Interview with JAMES BENMORE

BenmoreJ-AuthorPicLet’s start with an introduction: Who is James Benmore?

I’m the author of a trilogy of novels that further the adventures of Jack Dawkins from Oliver Twist – or the Artful Dodger as you and I might call him. The first of these books, Dodger, was released to a very warm reception last year and so it’s been a real pleasure to keep his story going for another two books.

Your next novel, Dodger of the Dials, is published in paperback this year by Heron. It’s your second novel about the Artful Dodger. How would you introduce the series to a new reader, and what can fans of the first expect?

So, Dodger picks up six years after the events of Oliver Twist. In that book, Jack was arrested for pickpocketing and was transported to an Australian penal colony. But now he’s back in London under mysterious circumstances with a task to locate a priceless jewel which is lost somewhere within the city. The story leads Jack back into some of the darker areas of his past and he finds out what has become of many of the other young orphans that once shared Fagin’s home with him. It’s a historical crime caper with one of literature’s most irreverent anti-heroes at its center.

Dodger of the Dials is set a year after that and now an even more emboldened Dawkins is establishing himself as one of London’s most ambitious criminals. He’s moved from pickpocketing and is now a burglar-on-demand, cracking great houses on behalf of dubious wealthy clients. He also runs a significantly large gang in the Seven Dials vicinity called ‘the Diallers’ but his success attracts unwanted attention from an even bigger career criminal called Weeping Billy Slade. We see the beginnings of what we now call organized crime but this prototype is a disaster for Jack. Before long he’s in a condemned cell awaiting his own execution like Fagin before him and with some desperate plans for escape.

BenmoreJ-D2-DodgerDialsUK

What inspired you to write the novels, and what were the challenges of writing about such an iconic and beloved character?

Definitely the biggest attraction for me was the chance to write in the Dodger’s own voice. It wasn’t just that I wanted to find out what would happen to him next but I also wanted him to tell the story in his own unique way. So not only does he speak in a Victorian cockney vernacular but he also gets to express his own distinctive worldview, a psychologically skewed morality that is very different to one that we might find in in a typical Dickensian novel. Despite being a compulsive thief, the Artful Dodger doesn’t see himself as a villain and he views some of the people in his world in an unconventional way. For instance, he remembers the child corrupting Fagin with great fondness, a much-loved father figure, while he detests Oliver Twist who he considers to be a class traitor.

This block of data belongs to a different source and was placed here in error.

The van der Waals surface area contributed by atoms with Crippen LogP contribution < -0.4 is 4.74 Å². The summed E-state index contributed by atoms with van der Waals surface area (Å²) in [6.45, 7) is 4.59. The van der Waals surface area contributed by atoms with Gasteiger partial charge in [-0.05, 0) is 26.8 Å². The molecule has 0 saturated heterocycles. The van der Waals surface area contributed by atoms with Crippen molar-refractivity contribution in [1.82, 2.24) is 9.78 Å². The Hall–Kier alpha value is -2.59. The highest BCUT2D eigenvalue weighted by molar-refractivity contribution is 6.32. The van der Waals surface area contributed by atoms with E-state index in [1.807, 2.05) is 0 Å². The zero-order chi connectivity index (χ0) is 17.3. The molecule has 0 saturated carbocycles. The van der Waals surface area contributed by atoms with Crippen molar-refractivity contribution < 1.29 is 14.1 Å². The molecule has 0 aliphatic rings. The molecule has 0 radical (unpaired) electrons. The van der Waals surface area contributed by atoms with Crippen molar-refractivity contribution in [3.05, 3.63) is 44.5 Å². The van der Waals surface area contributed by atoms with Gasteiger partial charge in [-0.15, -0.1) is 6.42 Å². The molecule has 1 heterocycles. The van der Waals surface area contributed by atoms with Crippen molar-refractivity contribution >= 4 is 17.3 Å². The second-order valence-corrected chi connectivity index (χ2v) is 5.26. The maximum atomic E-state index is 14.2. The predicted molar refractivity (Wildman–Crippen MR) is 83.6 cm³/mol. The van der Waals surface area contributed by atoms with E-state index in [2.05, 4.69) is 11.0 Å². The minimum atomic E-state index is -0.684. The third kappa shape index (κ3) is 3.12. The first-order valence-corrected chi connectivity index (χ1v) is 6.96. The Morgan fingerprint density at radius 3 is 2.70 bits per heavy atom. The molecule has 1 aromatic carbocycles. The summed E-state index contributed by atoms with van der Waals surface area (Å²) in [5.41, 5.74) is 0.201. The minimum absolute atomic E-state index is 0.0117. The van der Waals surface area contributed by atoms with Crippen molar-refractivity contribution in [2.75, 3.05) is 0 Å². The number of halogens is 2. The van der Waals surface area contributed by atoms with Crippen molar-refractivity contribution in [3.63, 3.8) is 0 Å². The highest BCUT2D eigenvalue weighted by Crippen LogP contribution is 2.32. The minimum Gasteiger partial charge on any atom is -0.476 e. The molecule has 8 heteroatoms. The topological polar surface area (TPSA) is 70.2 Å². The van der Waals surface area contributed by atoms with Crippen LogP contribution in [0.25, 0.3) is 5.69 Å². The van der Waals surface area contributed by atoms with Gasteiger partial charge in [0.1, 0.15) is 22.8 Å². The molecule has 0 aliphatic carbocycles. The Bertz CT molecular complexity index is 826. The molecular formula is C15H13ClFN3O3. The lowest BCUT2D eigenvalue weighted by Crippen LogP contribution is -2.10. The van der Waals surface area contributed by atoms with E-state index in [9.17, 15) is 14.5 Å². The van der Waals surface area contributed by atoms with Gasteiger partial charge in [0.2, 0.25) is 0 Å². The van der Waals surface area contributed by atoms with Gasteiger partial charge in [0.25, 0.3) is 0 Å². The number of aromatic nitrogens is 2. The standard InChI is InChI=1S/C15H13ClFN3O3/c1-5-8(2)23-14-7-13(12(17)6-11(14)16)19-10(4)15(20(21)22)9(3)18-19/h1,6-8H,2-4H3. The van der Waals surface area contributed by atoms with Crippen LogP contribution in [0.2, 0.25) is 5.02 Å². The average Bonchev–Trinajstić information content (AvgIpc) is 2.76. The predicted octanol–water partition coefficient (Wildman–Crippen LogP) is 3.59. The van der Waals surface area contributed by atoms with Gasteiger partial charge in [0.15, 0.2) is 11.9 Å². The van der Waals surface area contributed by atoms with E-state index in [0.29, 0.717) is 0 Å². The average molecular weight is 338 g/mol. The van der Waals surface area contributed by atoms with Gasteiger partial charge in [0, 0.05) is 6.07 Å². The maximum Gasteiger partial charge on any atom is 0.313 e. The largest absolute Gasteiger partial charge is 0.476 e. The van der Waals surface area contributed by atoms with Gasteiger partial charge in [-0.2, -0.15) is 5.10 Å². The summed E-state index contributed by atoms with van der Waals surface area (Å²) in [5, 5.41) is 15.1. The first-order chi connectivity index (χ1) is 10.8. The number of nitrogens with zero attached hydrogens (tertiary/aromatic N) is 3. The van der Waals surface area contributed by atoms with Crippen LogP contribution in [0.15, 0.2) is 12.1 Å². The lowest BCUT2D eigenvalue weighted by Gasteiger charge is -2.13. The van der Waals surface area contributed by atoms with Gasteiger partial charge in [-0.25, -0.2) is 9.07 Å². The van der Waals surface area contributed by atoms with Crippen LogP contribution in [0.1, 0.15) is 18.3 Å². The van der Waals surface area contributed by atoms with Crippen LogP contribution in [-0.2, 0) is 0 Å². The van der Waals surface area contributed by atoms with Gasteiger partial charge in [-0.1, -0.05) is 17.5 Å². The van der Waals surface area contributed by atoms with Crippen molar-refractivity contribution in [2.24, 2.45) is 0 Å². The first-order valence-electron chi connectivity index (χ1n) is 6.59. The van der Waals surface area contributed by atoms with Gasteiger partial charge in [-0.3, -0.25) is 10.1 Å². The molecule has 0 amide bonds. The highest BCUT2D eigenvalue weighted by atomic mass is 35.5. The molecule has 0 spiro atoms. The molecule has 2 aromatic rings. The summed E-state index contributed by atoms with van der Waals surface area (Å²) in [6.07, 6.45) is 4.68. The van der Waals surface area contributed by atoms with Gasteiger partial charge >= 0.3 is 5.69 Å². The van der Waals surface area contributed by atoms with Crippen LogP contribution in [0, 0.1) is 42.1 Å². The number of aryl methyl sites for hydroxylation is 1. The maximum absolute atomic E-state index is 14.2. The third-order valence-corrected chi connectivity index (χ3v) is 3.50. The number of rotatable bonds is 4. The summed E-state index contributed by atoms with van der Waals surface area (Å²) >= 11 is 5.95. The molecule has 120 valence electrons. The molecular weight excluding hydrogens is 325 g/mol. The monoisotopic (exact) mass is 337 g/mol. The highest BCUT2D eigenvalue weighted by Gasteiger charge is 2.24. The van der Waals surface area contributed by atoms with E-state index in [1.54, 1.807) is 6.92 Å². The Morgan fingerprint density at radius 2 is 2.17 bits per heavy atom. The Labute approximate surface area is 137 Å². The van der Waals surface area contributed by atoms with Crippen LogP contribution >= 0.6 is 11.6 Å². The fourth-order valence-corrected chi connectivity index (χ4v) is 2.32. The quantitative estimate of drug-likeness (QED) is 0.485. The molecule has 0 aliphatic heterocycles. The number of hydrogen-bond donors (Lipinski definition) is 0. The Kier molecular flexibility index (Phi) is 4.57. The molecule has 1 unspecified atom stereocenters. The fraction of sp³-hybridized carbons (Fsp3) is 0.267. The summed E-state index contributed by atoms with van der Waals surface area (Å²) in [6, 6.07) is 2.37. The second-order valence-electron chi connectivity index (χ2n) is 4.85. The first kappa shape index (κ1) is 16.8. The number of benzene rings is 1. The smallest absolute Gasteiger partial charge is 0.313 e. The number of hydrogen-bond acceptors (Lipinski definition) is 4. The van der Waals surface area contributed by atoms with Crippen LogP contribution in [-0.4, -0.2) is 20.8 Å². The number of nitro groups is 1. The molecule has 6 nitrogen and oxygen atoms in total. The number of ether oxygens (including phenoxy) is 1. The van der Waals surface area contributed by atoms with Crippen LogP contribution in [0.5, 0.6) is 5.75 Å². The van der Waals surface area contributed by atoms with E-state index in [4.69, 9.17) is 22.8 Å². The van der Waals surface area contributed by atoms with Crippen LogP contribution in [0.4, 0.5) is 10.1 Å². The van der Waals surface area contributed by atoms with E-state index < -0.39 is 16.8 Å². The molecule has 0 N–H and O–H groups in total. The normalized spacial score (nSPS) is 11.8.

The challenges of writing for such a famous character were many but I told myself that I was entitled to my own interpretation of the Dodger. Just because you didn’t create a character does not mean you can’t create your own characterization of them. If you watch enough adaptations of Oliver Twist you’ll notice that he’s been depicted in some very diverse ways over the years. Sometimes he’s a cheeky scamp, sometimes a surly thug, sometimes he’s a cool kid. He’s often presented as funny but occasionally also as somewhat sinister. And so, if it was possible, I wanted my Dodger to adhere to all these different visions without it seeming contradictory. And, in his own story, he can also show flashes of genuine heroism – although they rarely last for long.